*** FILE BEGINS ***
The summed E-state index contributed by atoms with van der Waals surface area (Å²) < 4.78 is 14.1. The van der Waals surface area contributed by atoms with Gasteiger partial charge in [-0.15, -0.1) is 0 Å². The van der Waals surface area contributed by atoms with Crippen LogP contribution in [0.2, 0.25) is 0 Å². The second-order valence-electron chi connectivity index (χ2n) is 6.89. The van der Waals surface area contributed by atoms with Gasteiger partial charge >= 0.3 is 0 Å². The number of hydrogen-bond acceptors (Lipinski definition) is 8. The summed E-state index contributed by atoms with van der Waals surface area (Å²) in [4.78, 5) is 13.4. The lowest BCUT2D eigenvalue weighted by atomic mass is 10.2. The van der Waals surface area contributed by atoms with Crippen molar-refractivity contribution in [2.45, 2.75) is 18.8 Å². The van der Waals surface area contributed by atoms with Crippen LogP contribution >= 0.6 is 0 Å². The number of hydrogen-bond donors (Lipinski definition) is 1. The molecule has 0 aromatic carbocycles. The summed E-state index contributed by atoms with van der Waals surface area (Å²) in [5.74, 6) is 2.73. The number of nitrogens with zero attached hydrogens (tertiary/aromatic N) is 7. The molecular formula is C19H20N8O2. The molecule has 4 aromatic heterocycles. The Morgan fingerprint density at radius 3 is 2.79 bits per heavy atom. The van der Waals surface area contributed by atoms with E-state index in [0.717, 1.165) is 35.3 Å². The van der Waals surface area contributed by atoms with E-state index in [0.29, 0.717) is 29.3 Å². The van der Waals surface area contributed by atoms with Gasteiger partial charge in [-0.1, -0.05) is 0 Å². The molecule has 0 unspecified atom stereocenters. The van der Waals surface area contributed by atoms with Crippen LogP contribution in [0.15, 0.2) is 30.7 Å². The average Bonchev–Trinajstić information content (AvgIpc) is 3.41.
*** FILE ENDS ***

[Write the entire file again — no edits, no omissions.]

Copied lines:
The summed E-state index contributed by atoms with van der Waals surface area (Å²) < 4.78 is 14.1. The van der Waals surface area contributed by atoms with Gasteiger partial charge in [-0.15, -0.1) is 0 Å². The van der Waals surface area contributed by atoms with Crippen LogP contribution in [0.2, 0.25) is 0 Å². The second-order valence-electron chi connectivity index (χ2n) is 6.89. The van der Waals surface area contributed by atoms with Gasteiger partial charge >= 0.3 is 0 Å². The number of hydrogen-bond acceptors (Lipinski definition) is 8. The summed E-state index contributed by atoms with van der Waals surface area (Å²) in [4.78, 5) is 13.4. The lowest BCUT2D eigenvalue weighted by atomic mass is 10.2. The van der Waals surface area contributed by atoms with Crippen molar-refractivity contribution in [2.45, 2.75) is 18.8 Å². The van der Waals surface area contributed by atoms with Crippen LogP contribution >= 0.6 is 0 Å². The number of hydrogen-bond donors (Lipinski definition) is 1. The molecule has 0 aromatic carbocycles. The summed E-state index contributed by atoms with van der Waals surface area (Å²) in [5.74, 6) is 2.73. The number of nitrogens with zero attached hydrogens (tertiary/aromatic N) is 7. The molecular formula is C19H20N8O2. The molecule has 4 aromatic heterocycles. The Morgan fingerprint density at radius 3 is 2.79 bits per heavy atom. The van der Waals surface area contributed by atoms with E-state index in [0.717, 1.165) is 35.3 Å². The van der Waals surface area contributed by atoms with E-state index in [0.29, 0.717) is 29.3 Å². The van der Waals surface area contributed by atoms with Gasteiger partial charge in [-0.1, -0.05) is 0 Å². The molecule has 0 unspecified atom stereocenters. The van der Waals surface area contributed by atoms with Crippen LogP contribution in [0.15, 0.2) is 30.7 Å². The average Bonchev–Trinajstić information content (AvgIpc) is 3.41.